Sound Transit’s current funding crisis began in April 2020, when the agency reported to the board (which is composed of 18 elected officials from the Puget Sound region and the Washington Secretary of Transportation) that the agency would face a sizable funding gap because of a steep decline in economic activity during the pandemic.

That gap has been revised several times over the past year, including a projected shortfall of $11.5 billion this past February. This April, as the local economy picked up, that budget hole was revised to $7.9 billion, and before the Thursday vote, it was again revised downward to $6.5 billion. Helping decrease the imbalance was $527 million in federal pandemic-related American Rescue Grants, which helped shore up funding for ST2 projects in Federal Way and Lynnwood.

Most of the current gap is now attributed to surging increases in construction costs. Prices are soaring in the region’s booming economy, and in a presentation to the board in April, Sound Transit estimated the agency faced a $595 million increase in projected capital costs, including $64 million for the proposed NE 130th St station, as well as $12 million in higher costs for the Graham St. station and $78 million for the Boeing Access Road station (both in the South End).

Making tough decisions about which stations might be delayed in order to put ST3 back on sound financial footing has been contentious, to say the least.

In an original “realignment” plan put forward by Keel in June of this year, some stations could have faced six-year delays. The proposed Boeing and Graham station delays were especially controversial, as these stations serve communities with relatively high populations of people of color, and a delay of six years raised serious equity issues.

Thursday’s vote comes on the heels of a new poll taken in July by the Northwest Progressive Institute that found 71 percent of likely Seattle voters would prefer finding new funding sources for ST3 rather than accept delays to the expansion.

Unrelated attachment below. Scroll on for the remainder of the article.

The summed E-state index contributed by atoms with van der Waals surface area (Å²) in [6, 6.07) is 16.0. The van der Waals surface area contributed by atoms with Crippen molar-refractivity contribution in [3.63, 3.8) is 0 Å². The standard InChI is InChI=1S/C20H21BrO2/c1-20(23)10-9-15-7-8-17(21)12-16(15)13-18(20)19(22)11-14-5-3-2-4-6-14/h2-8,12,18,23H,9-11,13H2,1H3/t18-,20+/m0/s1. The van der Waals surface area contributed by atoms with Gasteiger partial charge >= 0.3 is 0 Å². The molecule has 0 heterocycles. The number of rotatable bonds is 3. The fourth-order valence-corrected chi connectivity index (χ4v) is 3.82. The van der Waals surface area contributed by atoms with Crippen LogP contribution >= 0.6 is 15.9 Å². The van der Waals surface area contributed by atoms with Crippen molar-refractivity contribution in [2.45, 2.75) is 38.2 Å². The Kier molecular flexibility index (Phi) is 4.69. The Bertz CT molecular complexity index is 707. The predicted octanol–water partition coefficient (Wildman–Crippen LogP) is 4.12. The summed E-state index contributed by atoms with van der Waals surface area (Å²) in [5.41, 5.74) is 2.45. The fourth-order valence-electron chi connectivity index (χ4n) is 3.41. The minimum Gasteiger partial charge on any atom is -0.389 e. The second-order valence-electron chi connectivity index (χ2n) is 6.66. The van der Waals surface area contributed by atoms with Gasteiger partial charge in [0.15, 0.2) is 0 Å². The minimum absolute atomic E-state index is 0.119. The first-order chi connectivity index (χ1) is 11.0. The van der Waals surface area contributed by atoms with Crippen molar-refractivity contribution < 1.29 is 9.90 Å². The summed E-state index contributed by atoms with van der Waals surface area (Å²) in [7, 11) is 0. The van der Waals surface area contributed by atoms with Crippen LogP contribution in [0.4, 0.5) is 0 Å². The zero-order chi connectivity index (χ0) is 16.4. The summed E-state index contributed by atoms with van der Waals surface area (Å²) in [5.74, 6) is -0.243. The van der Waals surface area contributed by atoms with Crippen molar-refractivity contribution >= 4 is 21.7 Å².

Board chair Keel has been adamant in pushing for an option that spells out delays in the expansion in order to balance Sound Transit’s books. “We are required by law to have an affordable plan,” Keel told The Stranger, “meaning we can build those projects within those dates. When we have a $6.5 billion shortfall, we can no longer build all of the projects.”

Keel’s affordable option provides the most fiscally conservative scenario, while Balducci’s acknowledges that new, significant federal and state funding could come in, whether it’s from the current $1 trillion federal infrastructure bill, which is lurching toward passage in the Senate this week, as well as future reconciliation bills or loans available from Transportation Infrastructure Finance and Innovation Act (TIFIA).

The board cheered at the completion of the meeting, with several members saying they were heading out for beers to celebrate.

This post has been updated to reflect the fact that Sound Transit did not delay the Smith Cove to Ballard portion of the Ballard Link project to speed up the timeline for the infill stations, as we originally reported.